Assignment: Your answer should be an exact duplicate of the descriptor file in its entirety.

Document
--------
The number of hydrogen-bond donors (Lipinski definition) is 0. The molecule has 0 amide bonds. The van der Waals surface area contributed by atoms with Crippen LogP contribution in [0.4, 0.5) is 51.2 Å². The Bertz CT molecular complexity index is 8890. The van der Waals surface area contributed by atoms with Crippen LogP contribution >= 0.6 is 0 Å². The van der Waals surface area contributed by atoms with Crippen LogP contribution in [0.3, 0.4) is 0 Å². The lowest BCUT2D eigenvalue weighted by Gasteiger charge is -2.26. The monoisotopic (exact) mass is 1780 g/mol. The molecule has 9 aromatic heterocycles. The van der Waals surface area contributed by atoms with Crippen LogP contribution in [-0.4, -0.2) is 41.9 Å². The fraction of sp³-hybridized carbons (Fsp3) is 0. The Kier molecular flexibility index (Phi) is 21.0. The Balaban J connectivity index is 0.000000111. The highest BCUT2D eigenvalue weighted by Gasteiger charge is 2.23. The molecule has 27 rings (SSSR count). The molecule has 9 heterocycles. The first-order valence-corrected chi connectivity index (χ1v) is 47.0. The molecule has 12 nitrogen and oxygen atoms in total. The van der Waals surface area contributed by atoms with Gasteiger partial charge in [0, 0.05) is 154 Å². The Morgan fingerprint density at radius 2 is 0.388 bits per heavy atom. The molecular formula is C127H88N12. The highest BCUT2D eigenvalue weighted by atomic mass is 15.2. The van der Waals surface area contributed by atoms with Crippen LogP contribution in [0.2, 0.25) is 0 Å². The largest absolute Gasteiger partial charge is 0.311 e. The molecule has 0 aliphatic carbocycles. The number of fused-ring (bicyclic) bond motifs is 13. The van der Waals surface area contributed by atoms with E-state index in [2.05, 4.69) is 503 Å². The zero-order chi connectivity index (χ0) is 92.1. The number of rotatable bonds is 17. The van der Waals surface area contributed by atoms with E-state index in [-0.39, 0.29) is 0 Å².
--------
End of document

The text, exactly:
The number of hydrogen-bond donors (Lipinski definition) is 0. The molecule has 0 amide bonds. The van der Waals surface area contributed by atoms with Crippen LogP contribution in [0.4, 0.5) is 51.2 Å². The Bertz CT molecular complexity index is 8890. The van der Waals surface area contributed by atoms with Crippen LogP contribution >= 0.6 is 0 Å². The van der Waals surface area contributed by atoms with Crippen LogP contribution in [0.3, 0.4) is 0 Å². The lowest BCUT2D eigenvalue weighted by Gasteiger charge is -2.26. The monoisotopic (exact) mass is 1780 g/mol. The molecule has 9 aromatic heterocycles. The van der Waals surface area contributed by atoms with Crippen LogP contribution in [-0.4, -0.2) is 41.9 Å². The fraction of sp³-hybridized carbons (Fsp3) is 0. The Kier molecular flexibility index (Phi) is 21.0. The Balaban J connectivity index is 0.000000111. The highest BCUT2D eigenvalue weighted by Gasteiger charge is 2.23. The molecule has 27 rings (SSSR count). The molecule has 9 heterocycles. The first-order valence-corrected chi connectivity index (χ1v) is 47.0. The molecule has 12 nitrogen and oxygen atoms in total. The van der Waals surface area contributed by atoms with Gasteiger partial charge in [0, 0.05) is 154 Å². The Morgan fingerprint density at radius 2 is 0.388 bits per heavy atom. The molecular formula is C127H88N12. The highest BCUT2D eigenvalue weighted by atomic mass is 15.2. The van der Waals surface area contributed by atoms with Crippen LogP contribution in [0.2, 0.25) is 0 Å². The largest absolute Gasteiger partial charge is 0.311 e. The molecule has 0 aliphatic carbocycles. The number of fused-ring (bicyclic) bond motifs is 13. The van der Waals surface area contributed by atoms with E-state index in [2.05, 4.69) is 503 Å². The zero-order chi connectivity index (χ0) is 92.1. The number of rotatable bonds is 17. The van der Waals surface area contributed by atoms with E-state index in [-0.39, 0.29) is 0 Å².